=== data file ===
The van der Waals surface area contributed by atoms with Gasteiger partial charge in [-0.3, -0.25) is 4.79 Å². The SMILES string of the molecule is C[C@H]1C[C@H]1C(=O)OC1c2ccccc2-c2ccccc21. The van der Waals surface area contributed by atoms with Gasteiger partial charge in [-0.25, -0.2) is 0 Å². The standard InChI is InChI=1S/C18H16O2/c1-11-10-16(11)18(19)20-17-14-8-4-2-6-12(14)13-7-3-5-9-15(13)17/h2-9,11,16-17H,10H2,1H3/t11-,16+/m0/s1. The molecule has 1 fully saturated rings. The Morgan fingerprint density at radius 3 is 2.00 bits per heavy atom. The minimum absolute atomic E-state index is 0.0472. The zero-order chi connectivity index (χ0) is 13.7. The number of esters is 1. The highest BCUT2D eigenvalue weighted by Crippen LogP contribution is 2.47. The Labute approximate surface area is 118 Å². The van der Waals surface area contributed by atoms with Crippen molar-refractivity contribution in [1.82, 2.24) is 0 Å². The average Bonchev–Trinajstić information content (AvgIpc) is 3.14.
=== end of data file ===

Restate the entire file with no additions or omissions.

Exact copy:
The van der Waals surface area contributed by atoms with Gasteiger partial charge in [-0.3, -0.25) is 4.79 Å². The SMILES string of the molecule is C[C@H]1C[C@H]1C(=O)OC1c2ccccc2-c2ccccc21. The van der Waals surface area contributed by atoms with Gasteiger partial charge in [-0.25, -0.2) is 0 Å². The standard InChI is InChI=1S/C18H16O2/c1-11-10-16(11)18(19)20-17-14-8-4-2-6-12(14)13-7-3-5-9-15(13)17/h2-9,11,16-17H,10H2,1H3/t11-,16+/m0/s1. The molecule has 1 fully saturated rings. The Morgan fingerprint density at radius 3 is 2.00 bits per heavy atom. The minimum absolute atomic E-state index is 0.0472. The zero-order chi connectivity index (χ0) is 13.7. The number of esters is 1. The highest BCUT2D eigenvalue weighted by Crippen LogP contribution is 2.47. The Labute approximate surface area is 118 Å². The van der Waals surface area contributed by atoms with Crippen molar-refractivity contribution in [1.82, 2.24) is 0 Å². The average Bonchev–Trinajstić information content (AvgIpc) is 3.14.